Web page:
Jon Stewart's Tortured Logic

I'm not one given to hyperbole when it comes to politics, so I don't make statements like "liberals are liars" and such. But I'm starting to wonder. There's really nothing to add to the analysis which has appeared in various conservative outlets as to the "Duck Dynasty" controversy, or the War on Christmas. What is novel, though, are the devious counterarguments made by liberal television personalities.

Example number one is the always loathsome Jon Stewart. Yes, the man whose alibi is that he "just does a comedy show" while covertly proselytizing ignorant youth. Stewart plays a montage of Fox News personalities lamenting the triumph of political correctness in the Phil Roberston affair. Cue the smug liberals in the audience to laugh in contempt. Stewart then claims to also dislike the 'word police.' He proceeds to play a montage of Fox News personalities lamenting the War on Christmas. Cue more smug laughter from the audience. Says Stewart: "Their belief in free speech does not extend to the holidays, when the word "Christmas" is mandatory..."

This is a clever, and I think devious, attempt to portray the conservative media as hypocritical. The counteroffensive against the War on Christmas, however, is itself an attack on the word police. After all, the reluctance of businesses to say "Merry Christmas" is a cavein to politically correct etiquette. Nice try, Stewart, but the fascistic policing of words and thoughts remains the province of the left.

Next is LZ Granderson, a dreadlocked black homosexual, who on "Crossfire" uses a similar tortured logic. This is his attempt to portray conservatives as hypocritical: "On the one hand it's okay to quote the Bible and make people upset. But when another person says you're bigoted, it's like, 'don't say that word, you're making me upset.'" Again, a deviously clever line of argument. What he fails to recognize is that accusations of bigotry, and racism for that matter, are specifically designed to shut down debate and speech, and are therefore methods of word policing. Incidentally, such accusations prevent people from giving accurate descriptions of reality. Yes, Mr. Granderson, your right to frivolously accuse people of bigotry falls under free speech protections, but it is also a clear tipoff that you have lost the argument.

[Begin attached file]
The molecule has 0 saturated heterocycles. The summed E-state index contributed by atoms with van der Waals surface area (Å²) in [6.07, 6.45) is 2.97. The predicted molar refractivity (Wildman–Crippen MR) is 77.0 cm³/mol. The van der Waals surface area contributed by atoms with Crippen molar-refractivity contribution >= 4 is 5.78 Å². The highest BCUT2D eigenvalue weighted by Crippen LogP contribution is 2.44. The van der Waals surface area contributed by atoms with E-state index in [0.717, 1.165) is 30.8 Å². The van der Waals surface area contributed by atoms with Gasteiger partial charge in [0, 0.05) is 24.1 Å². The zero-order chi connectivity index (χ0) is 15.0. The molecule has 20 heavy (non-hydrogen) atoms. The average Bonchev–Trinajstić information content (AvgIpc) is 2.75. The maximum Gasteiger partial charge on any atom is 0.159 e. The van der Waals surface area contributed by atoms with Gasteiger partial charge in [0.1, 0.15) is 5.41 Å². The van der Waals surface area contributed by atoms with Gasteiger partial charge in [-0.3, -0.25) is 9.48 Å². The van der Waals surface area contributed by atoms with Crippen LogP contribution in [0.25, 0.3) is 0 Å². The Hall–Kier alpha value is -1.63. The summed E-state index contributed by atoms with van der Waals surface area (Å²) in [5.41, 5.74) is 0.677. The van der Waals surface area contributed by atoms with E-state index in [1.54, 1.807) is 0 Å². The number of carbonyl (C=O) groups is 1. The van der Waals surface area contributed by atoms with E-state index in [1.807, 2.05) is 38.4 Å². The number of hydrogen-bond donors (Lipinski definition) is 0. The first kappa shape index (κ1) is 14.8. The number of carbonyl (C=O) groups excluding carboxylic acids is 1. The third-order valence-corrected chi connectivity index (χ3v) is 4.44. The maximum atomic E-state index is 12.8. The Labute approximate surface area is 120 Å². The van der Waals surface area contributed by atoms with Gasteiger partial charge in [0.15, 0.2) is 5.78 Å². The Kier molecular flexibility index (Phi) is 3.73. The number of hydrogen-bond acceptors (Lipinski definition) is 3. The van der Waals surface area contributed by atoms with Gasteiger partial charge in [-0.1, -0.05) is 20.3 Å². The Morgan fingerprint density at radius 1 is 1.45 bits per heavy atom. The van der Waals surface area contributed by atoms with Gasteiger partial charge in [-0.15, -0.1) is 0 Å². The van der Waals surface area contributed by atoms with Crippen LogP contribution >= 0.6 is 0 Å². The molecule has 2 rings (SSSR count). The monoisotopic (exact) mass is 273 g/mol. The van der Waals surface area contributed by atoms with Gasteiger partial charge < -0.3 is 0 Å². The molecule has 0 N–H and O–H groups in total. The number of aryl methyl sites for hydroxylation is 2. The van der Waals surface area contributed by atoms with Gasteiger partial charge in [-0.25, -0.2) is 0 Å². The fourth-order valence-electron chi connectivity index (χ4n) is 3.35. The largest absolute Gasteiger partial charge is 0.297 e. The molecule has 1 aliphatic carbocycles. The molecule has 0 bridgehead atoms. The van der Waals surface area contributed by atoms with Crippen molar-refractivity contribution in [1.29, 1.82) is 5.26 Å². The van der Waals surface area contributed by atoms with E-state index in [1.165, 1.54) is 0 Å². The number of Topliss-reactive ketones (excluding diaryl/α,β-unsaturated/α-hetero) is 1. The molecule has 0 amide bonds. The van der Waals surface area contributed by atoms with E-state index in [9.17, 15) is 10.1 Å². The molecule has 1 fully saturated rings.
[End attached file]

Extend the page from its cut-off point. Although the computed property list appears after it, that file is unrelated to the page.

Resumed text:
Contact Malcolm Unwell

I'm not one given to hyperbole when it comes to politics, so I don't make statements like "liberals are liars" and such. But I'm starting to wonder. There's really nothing to add to the analysis which has appeared in various conservative outlets as to the "Duck Dynasty" controversy, or the War on Christmas. What is novel, though, are the devious counterarguments made by liberal television personalities.

Example number one is the always loathsome Jon Stewart. Yes, the man whose alibi is that he "just does a comedy show" while covertly proselytizing ignorant youth. Stewart plays a montage of Fox News personalities lamenting the triumph of political correctness in the Phil Roberston affair. Cue the smug liberals in the audience to laugh in contempt. Stewart then claims to also dislike the 'word police.' He proceeds to play a montage of Fox News personalities lamenting the War on Christmas. Cue more smug laughter from the audience. Says Stewart: "Their belief in free speech does not extend to the holidays, when the word "Christmas" is mandatory..."

This is a clever, and I think devious, attempt to portray the conservative media as hypocritical. The counteroffensive against the War on Christmas, however, is itself an attack on the word police. After all, the reluctance of businesses to say "Merry Christmas" is a cavein to politically correct etiquette. Nice try, Stewart, but the fascistic policing of words and thoughts remains the province of the left.

Next is LZ Granderson, a dreadlocked black homosexual, who on "Crossfire" uses a similar tortured logic. This is his attempt to portray conservatives as hypocritical: "On the one hand it's okay to quote the Bible and make people upset. But when another person says you're bigoted, it's like, 'don't say that word, you're making me upset.'" Again, a deviously clever line of argument. What he fails to recognize is that accusations of bigotry, and racism for that matter, are specifically designed to shut down debate and speech, and are therefore methods of word policing. Incidentally, such accusations prevent people from giving accurate descriptions of reality. Yes, Mr. Granderson, your right to frivolously accuse people of bigotry falls under free speech protections, but it is also a clear tipoff that you have lost the argument.

Contact Malcolm Unwell

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